I'm working on a Player Pack that sums up character generation and adds a bunch of extra tables and rules to flesh out your characters and motivate them. Now your animated scarecrow can be all that's left of a Fae knight who loved a maiden who died and her grave is underneath platform 3 at Liefbury Station and once in every Age she returns and waits for the train (or carriage or palfrey, depending on the century) to carry her away and you have to be there before she leaves to tell her you love her and... oh you get it. Lovely complex roleplaying stuff to distract you from shooting crows and battling Lord Isengrim Von Ulf with flintlock pistols over the midnight rooftops of 17th century Thornyford.
Here's a taster of what's going to be in that booklet:
An Age Called Home
PCs in The Hedgerow Hack are mysterious strangers who arrive in an Age to solve a mystery or resolve a crisis. But where do they come from?
Each PC choose an Age that is the one in which they were born. For Ouzel, this must be the Age of Fable. For Wurzels it is the age in which their scarecrow body was built.
In their Home Age, Human PCs can test INT to know about any (non-supernatural) place or object and test CHA to know about any (mortal) person. If the test is successful, this knowledge can be related to the PC’s background.
For example, in the Age of Swords, Guyon is curious about a group of knights. He tests CHA and the GM says he recognises one of the knights as Cuthbert of Combe, because Cuthbert fought alongside his uncle to fend off a Danish raid some years ago.
Fae PCs can test INT or CHA to know about supernatural places, objects or persons.
Ouzel and Wurzels do not know where Legendary Locations are: these must be discovered in play.
NB. The GM has the right to declare any location or object to be ‘mysterious’ or person to be ‘strange’ or ‘unknown’ in which case no Stat test will reveal anything about them.
Although Briar Knights always speak and understand the language of the Age they visit, they don’t always grasp its norms and manners.
At the start of a story, PCs in an Age they are not native to roll 1d4, 1d6 or 1d8 depending on how far removed they are. That is the number of CHA tests with mortals they must make at Disadvantage until they settle in.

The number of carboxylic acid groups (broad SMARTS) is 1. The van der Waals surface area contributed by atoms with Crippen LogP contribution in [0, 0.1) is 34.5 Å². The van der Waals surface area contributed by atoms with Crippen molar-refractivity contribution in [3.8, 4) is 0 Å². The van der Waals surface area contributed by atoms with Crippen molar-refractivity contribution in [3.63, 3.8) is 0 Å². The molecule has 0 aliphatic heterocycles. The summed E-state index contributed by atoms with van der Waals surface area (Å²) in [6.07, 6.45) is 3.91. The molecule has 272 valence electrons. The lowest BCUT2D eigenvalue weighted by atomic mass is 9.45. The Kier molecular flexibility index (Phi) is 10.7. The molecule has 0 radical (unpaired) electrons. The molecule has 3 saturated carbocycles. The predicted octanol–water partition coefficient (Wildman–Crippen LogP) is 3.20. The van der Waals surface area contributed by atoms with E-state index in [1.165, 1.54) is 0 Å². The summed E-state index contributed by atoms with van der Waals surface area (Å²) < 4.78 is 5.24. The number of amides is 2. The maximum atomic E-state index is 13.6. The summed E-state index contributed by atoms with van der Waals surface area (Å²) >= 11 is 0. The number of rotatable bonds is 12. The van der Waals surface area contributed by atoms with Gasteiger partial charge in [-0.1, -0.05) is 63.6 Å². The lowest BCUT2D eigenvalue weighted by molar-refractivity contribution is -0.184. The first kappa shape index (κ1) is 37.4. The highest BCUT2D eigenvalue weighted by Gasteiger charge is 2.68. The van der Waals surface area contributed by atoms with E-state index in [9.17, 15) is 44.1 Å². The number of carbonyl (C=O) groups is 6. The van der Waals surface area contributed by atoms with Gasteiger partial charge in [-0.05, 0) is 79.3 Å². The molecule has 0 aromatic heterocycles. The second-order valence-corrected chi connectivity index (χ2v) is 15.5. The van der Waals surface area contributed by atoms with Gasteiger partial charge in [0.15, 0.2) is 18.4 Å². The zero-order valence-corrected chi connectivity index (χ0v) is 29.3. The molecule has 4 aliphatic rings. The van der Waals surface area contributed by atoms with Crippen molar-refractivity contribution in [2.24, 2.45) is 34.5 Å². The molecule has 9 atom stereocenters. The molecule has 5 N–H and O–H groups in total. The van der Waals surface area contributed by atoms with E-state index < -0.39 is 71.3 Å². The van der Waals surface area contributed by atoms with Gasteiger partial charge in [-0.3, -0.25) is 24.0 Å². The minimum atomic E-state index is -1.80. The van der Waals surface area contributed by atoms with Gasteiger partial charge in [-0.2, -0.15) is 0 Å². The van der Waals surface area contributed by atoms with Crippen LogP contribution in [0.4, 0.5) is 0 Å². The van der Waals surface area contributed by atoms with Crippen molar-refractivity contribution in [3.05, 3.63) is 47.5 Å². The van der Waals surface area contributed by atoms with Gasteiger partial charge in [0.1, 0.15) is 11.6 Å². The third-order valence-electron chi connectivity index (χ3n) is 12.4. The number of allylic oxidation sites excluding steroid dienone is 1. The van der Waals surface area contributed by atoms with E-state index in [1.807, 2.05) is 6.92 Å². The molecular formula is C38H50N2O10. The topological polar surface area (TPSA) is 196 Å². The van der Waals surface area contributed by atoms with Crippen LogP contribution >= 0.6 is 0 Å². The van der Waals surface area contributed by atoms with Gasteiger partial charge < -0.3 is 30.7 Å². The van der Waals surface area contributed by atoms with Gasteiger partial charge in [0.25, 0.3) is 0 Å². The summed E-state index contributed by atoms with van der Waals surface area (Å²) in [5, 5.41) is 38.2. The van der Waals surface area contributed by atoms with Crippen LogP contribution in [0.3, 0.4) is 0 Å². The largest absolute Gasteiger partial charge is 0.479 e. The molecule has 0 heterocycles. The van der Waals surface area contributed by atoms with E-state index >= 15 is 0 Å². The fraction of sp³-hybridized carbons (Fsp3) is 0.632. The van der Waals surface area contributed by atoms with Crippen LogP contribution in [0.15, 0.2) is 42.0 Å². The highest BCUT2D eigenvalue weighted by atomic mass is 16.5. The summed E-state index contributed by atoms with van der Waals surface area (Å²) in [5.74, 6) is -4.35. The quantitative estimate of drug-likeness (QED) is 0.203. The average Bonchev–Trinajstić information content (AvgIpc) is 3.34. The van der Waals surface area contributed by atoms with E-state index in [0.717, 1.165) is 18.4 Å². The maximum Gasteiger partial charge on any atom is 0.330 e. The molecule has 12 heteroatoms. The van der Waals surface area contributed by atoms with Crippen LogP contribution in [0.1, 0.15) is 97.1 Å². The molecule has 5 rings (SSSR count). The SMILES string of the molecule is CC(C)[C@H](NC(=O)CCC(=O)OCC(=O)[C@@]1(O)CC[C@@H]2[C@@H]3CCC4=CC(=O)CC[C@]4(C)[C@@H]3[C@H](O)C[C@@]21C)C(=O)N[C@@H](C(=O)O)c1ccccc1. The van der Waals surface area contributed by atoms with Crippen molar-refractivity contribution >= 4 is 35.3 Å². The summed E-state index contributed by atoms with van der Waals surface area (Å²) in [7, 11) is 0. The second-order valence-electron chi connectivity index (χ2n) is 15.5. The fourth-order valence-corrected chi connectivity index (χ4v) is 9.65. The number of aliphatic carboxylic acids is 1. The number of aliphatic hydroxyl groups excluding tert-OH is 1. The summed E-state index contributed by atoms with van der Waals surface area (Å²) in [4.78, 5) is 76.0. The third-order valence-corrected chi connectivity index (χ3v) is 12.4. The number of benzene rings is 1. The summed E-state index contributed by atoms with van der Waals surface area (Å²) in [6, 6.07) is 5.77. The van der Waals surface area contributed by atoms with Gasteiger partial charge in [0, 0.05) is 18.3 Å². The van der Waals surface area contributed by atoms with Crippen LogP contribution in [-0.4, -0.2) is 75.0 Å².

For example, Guyon is native to the Age of Swords so if he adventures in the Age of Steel he will be at Disadvantage for 1d6 CHA tests because that is ‘two Ages away’ from his Home Age.
Player Characters as Children
The Hedgerow Hack takes inspiration from some classic children’s literature of the 1960s and ‘70s – like Alan Garner’s The Weirdstone of Brisingamen or Susan Cooper’s The Dark Is Rising (and latterly, Philip Pullman's His Dark Materials) – or TV shows like Catweazel and Children of the Stones. If you want to capture this atmosphere, then Heathen Clerks and Tinkers can be children.
If you feature children as PCs, then consider these rules changes:
The advantage of child-PCs in your campaign is that their family life becomes part of the drama. It is important to know what Age the family live in, because children need to slip away from their family to go on adventures with their weird friends.
Families can be placed in danger, especially if a Doom Die exhausts while a child-PC is with her family. The Feral Squires are not above threatening to harm a PC’s family, if only to coerce Briar Knights into not interfering with their schemes.
Families will have their duplicates in other ages, albeit without the PC in them and perhaps living in different circumstances. This can make for interesting roleplaying, if a child-PC wants to save or redeem their similar-family in a different Age.
For example, Guyon’s family in the Age of Swords are contented farmers, but in the Age of Steel the family is being forced into the workhouse after being evicted from their land by Isengrim Von Ulf.
Childhood’s end: All children (but one) grow up. Childhood could end when a PC reaches 10th level or 6th. GMs should decide in advance how long childhood lasts and whether the PC continues to adventure as a now-adult hero or if they forget about their childhood and settle down to a mortal life of love, labour and a family of their own, watched over by the comrades they no longer recognise.
30 Minute Dungeons
Essays on Forge
I'm a teacher and a writer and I love board games and RPGs. I got into D&D back in the '70s with Eric Holmes' 'Blue Book' set and I've adopted Forge Out of Chaos to pursue my nostalgia for old school RPGs.
The shoddy PDF rulebook available at drivethrurpg is missing pp 66-67, 82-83, 86-87, 126-127, 140-141 and 162-5. You can read or download these below: